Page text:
And Whereas His late Majesty King George the Fifth by Letters Patent dated the thirtieth day of November in the eighth year of His reign did extend and amend the said Letters Patent by declaring that as well as those hereinbefore mentioned the eldest living son of the eldest son of the Prince of Wales should have the style title or attribute of Royal Highness

And Whereas Our Brother Edward by His Instrument of Abdication executed on the tenth day of December 1936 and by His Majesty's Declaration of Abdication Act, 1 Edward VIII, chapter 3, ceased to be together with His issue, if any, in the lineal succession to the Crown:

And Whereas We deem it expedient to declare the right of Our Brother Edward shall be entitled to the said style title and attribute of Royal Highness:

Now Know Ye that We of our especial grace certain knowledge and mere motion Do hereby declare Our Royal Will and Pleasure that Our Brother Edward having been born in the lineal succession to the Crown shall, notwithstanding his exclusion from the succession as aforesaid, be entitled to hold and enjoy the said style title or attribute of Royal Highness and that by reason of the said exclusion His Wife and Children, if any, and  the Children of His Sons, if any, shall not have the said style title or attribute.

E. Walter Monckton to Home Secretary (24 May 1937)

                         2 Harcourt Buildings, Temple E.C. 4
                         24th May 1937.

My dear Simon

I have been thinking a good deal about our conversation on Friday evening.  The more I think of it the less I like the idea of H.M. taking any active step. I think there would be a real risk of a complete family rift and it might not be easy to damp it down or keep it hidden.  And however few they are who already feel that W. has had too hard treatment, their number, their temper and their clamour would surely increase if the contemplated public step were taken by H.M.  Some will feel the weight of the argument used against a morganatic marriage last winter, that a wife inevitably takes the rank and position of her husband.  Does not a vital change take place when the lady becomes his wife so that thereafter a blow aimed at her is necessarily a blow at him?  I quite see the difficulties which will arise if no action is taken.  No doubt they may add to the undesirability of a return.  But are they not perhaps outweighed by the points I have taken?

I hope you will forgive me for writing this letter.  You will know that on such a subject my opinion needs discounting!  But I didn't want to stay silent and misunderstood.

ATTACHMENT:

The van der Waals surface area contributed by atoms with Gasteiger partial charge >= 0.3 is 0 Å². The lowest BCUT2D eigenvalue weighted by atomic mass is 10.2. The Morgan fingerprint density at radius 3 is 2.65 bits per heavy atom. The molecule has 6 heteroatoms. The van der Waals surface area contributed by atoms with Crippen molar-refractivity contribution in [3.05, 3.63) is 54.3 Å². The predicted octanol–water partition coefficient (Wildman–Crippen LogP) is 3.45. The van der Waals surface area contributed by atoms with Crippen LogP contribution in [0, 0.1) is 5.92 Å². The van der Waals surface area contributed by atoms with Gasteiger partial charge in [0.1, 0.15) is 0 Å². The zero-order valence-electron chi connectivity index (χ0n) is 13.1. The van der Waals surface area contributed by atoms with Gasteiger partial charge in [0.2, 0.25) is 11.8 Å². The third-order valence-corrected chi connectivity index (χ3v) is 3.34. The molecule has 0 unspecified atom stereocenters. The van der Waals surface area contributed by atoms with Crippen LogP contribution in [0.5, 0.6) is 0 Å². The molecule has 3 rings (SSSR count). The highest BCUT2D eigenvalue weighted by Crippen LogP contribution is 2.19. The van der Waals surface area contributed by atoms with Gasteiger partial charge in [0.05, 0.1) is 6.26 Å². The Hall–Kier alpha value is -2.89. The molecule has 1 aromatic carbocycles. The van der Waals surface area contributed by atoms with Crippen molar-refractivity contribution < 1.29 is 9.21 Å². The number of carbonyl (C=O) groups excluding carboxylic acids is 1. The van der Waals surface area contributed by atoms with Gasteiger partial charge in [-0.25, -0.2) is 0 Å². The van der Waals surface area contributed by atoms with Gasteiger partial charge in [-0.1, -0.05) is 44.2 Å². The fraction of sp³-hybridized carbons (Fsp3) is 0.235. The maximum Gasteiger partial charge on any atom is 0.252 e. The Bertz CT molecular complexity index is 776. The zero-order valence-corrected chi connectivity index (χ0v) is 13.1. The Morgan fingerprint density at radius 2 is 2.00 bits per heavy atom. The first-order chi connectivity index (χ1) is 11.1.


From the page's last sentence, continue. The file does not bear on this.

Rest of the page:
Whatever is decided I shall do my level best to prevent friction.

Yours ever
Walter Monckton

Geoffrey Ellis to Simon (4 May 1937)

note in blue pencil: Put in file about Royal Highness

                10 Kings Bench Walk

                4 May 1937

Dear Simon
Herewith the note I spoke of to you in the House.  It embodies the view I have already expressed together with one or two additions ? by the Law Officers note which I have read & which I understand you already have.  The original view I gave then is unaltered = there is really very little law in the problem, but a good deal of delicate politics.
    Yours sincerely,
    Geoffrey Ellis



The abdication of King Edward VIII and the Act confirming the same (1 Ed. 8. c.3.) removes the ex-King, as if dead, from the line of succession, and moreover declares his children also, if any, cut out of the succession.  The ex-King is, therefore, simply a private subject of the Crown, who by implication has also lost the right to style himself H.R.H.  His children, if any, being expressly excluded from the succession would not be entitled to the style and title of H.R.H. [added: It may be noted that the original letters patent of Q. Victoria show the royal intent to be for "certain members of the Royal Family being in lineal succession to the Crown."]

The Crown has created him Duke of Windsor, to him and the heirs male of his body, and therefore any woman he may marry would become a duchess and as such a peeress by marriage, with all the rights privileges and precedence thereunto belonging.  The Duke of Windsor is to-day the junior Duke in the peerage of Great Britain. He possesses in Parliament "and in all other assemblies and Conferences of Council" the right as the King's brother (which abdication has not altered) to go before all the great holders of office who (if peers) by virtue of the Offices they hold go before all the Peers (31 Hen.8. c.10.), but this right is personal in such assemblies and confers no similar right on a wife, since the precedence is primarily in respect of office and relates to assemblies in which a woman is incapable of attendance.